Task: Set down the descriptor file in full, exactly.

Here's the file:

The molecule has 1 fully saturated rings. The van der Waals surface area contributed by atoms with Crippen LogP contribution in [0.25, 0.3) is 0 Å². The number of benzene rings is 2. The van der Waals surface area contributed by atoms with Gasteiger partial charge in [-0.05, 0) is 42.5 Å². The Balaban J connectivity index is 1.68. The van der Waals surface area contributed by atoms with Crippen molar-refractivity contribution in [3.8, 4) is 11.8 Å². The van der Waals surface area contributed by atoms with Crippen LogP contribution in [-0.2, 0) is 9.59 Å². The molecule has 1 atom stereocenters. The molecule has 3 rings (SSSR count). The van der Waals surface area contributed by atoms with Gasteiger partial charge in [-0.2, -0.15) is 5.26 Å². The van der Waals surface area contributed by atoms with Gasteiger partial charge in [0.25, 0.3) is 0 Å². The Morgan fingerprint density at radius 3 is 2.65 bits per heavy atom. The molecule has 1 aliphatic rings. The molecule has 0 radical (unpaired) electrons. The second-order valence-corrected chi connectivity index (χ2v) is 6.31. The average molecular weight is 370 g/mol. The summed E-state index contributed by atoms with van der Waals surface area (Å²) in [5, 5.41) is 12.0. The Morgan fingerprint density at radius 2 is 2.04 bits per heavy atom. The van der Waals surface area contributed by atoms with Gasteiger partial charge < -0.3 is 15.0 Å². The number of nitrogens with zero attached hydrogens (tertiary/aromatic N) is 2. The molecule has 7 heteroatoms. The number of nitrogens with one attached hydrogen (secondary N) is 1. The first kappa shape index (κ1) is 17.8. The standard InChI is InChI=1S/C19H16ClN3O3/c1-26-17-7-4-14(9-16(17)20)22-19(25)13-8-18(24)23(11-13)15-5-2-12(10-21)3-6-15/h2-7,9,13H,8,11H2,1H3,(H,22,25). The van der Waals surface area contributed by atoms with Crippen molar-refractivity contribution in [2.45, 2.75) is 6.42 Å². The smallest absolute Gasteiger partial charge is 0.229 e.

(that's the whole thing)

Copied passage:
The molecule has 1 fully saturated rings. The van der Waals surface area contributed by atoms with Crippen LogP contribution in [0.25, 0.3) is 0 Å². The number of benzene rings is 2. The van der Waals surface area contributed by atoms with Gasteiger partial charge in [-0.05, 0) is 42.5 Å². The Balaban J connectivity index is 1.68. The van der Waals surface area contributed by atoms with Crippen molar-refractivity contribution in [3.8, 4) is 11.8 Å². The van der Waals surface area contributed by atoms with Crippen LogP contribution in [-0.2, 0) is 9.59 Å². The molecule has 1 atom stereocenters. The molecule has 3 rings (SSSR count). The van der Waals surface area contributed by atoms with Gasteiger partial charge in [-0.2, -0.15) is 5.26 Å². The van der Waals surface area contributed by atoms with Gasteiger partial charge in [0.25, 0.3) is 0 Å². The Morgan fingerprint density at radius 3 is 2.65 bits per heavy atom. The molecule has 1 aliphatic rings. The molecule has 0 radical (unpaired) electrons. The second-order valence-corrected chi connectivity index (χ2v) is 6.31. The average molecular weight is 370 g/mol. The summed E-state index contributed by atoms with van der Waals surface area (Å²) in [5, 5.41) is 12.0. The Morgan fingerprint density at radius 2 is 2.04 bits per heavy atom. The van der Waals surface area contributed by atoms with Gasteiger partial charge < -0.3 is 15.0 Å². The number of nitrogens with zero attached hydrogens (tertiary/aromatic N) is 2. The molecule has 7 heteroatoms. The number of nitrogens with one attached hydrogen (secondary N) is 1. The first kappa shape index (κ1) is 17.8. The standard InChI is InChI=1S/C19H16ClN3O3/c1-26-17-7-4-14(9-16(17)20)22-19(25)13-8-18(24)23(11-13)15-5-2-12(10-21)3-6-15/h2-7,9,13H,8,11H2,1H3,(H,22,25). The van der Waals surface area contributed by atoms with Crippen molar-refractivity contribution in [2.45, 2.75) is 6.42 Å². The smallest absolute Gasteiger partial charge is 0.229 e.